Food, Seattle

Kingfish cafe

Kingfish Cafe: the most authentic southern style food on the West Coast. Started by two sisters who wanted to bring their grandmother’s southern cooking to Seattle, Kingfish really stands out. From their local neighbourhood location in Capitol Hill, menu, friendly customer service to the decor, Kingfish makes you feel like you’ve been transported to a home in Alabama.

Unfortunately, It was a dinner for two that night and so I wasn’t able to order more than 1 entree and 2 appetizers because of the extremely large portions. I couldn’t even order their famous strawberry shortcake dessert.

What I ordered:

  • My way or the highway buttermilk fried chicken 3.5/5
    • I was a little disappointed because I expected the “buttermilk” friend chicken to be extremely soft and buttery. It was a little dry but I could tell it was freshly fried.
  • Down home mac n’ cheese 4/5
    • This is one of the richest Mac n cheese dishes I have ever tasted, they use two kinds of white cheese and has a creamy texture rather than a pizza-like chewy and stringy texture.
  • Sho’nuff fried green tomatoes¬†5/5
    • This was my favourite dish of the night. Texture was just right and it was a great appetizer to start with


  • Ambiance 3.5/5
    • Love the quaint and homely decor but it was a little too dim for my liking
  • Service 5/5
    • Attentive, friendly and personal staff! One of the staff even remembered us and greeted us as we were down the block walking to the car.

Verdict: I will definitely go back so I can try more dishes!


Kingfish Cafe on Urbanspoon

Food, Vancouver

Golden Spring Szechuan Restaurant – If you like it hot

A hidden Szechuan restaurant in Richmond. It is a little pricier but the portions are huge (meaning one dish is meant for 3-4 people), so make sure to bring a group of 4 or more if you want to try more than 2 dishes. A common tradition when having szechuan food is to drink their cold herbal teas (Wong Lo Kat drink) because it cools you down while you are burning your throat and stomach with the chilli oils and sauces. You can choose the level of spiciness (little, regular, very spicy) so even if you’re not usually a spice lover, you can still try the dishes! However, I must warn you, this place is not for the weak. Expect a lingering burning sensation and some sweating. Continue reading

Food, Vancouver


Yet another chain opened by the makers of Gyoza King (same makers of G-men Ramen in richmond). So what makes Gyo-o different than their original Gyoza King izakya? Their large selection of Donburis (sashimi rice bowls), udon and specialty ramen (i.e. lobster ramen, clam and butter ramen).  If they focused on one specialty instead of trying to have a bit of everything on their menu, I think their consistency and quality in their dishes would be a lot better. Continue reading

Afternoon tea, Food, Vancouver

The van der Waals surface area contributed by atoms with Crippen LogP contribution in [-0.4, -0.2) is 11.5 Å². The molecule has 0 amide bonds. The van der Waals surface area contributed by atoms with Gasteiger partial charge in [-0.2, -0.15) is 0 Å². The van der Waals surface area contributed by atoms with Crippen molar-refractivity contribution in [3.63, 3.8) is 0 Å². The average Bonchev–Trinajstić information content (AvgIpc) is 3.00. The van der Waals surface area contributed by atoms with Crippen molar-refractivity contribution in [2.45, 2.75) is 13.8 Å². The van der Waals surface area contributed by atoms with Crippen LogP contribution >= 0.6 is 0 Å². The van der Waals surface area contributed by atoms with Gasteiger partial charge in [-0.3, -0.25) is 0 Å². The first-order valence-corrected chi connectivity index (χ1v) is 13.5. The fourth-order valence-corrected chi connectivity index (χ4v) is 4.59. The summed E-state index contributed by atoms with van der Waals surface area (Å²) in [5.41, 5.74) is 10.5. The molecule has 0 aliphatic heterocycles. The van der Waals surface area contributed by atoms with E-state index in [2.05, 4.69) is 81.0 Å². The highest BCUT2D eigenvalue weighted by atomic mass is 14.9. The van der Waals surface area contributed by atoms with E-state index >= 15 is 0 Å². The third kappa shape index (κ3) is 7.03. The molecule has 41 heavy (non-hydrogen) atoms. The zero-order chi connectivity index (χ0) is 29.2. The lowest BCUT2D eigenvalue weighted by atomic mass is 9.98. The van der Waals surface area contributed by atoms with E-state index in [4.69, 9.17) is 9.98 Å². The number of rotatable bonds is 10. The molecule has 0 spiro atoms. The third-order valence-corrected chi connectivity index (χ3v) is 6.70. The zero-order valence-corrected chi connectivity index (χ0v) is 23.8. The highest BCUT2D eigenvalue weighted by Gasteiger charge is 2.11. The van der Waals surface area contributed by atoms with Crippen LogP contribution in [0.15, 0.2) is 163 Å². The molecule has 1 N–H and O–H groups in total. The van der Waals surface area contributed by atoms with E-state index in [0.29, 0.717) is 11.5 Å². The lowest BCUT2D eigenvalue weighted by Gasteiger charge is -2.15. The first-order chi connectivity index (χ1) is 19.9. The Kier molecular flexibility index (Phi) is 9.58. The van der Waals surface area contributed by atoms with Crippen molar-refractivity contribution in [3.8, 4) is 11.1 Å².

Urban Tea Merchant – West Georgia

Finally, a real specialized afternoon tea shop in downtown Vancouver! A little pricey but an absolute treat for tea lovers! They always have seasonal specials and events so make sure to check their website/twitter. I have to say I was impressed with their large selection of the prestigious TWG and THEODOR’s teas for purchase. They also sell TWG macarons by the piece. Continue reading

Food, Vancouver

Hidden lounge at the Westin

I have a thing for hotel restaurant and lounges and their two story high ceilings; It makes me feel comfortable and at home. Plus, the service is usually good. At least in this case it was good at Hidden. I was not expecting such a creative seafood selection of dishes like the lobster poutine and the scallop mac n cheese. Hidden is located in the heart of downtown Vancouver with a view of the beautiful Central library. The bill for two people came out to be about 55 dollars (tax and tip included). Continue reading

Food, Vancouver

Santouka Ramen (Hokkaido style)

Santouka takes the gold medal for their consistently flavourful broths and tender fatty meat. This is the only Ramen shop where I leave with an empty bowl every time. Santouka is so close to perfection I could almost cry… Cry because their noodles do not even come close to matching the caliber of their soup and pork. (refer to My 1,2,3s of Ramen). Santouka is internationally famous for using the same cooking methods they have used since 1988 in Hokkaido (a region of Japan). They never bring their soup to a boil but simmer the pork bones for 20 hours before serving. The great thing about Santouka compared to other Ramen shops are their wide selections of soups and rice bowls. They also serve a limited amount of pork cheek meat daily because the pork is rare and only 200-300g can be taken from each pig. Their pork cheek is so soft and tender it melts in your mouth! Orgasmic! Continue reading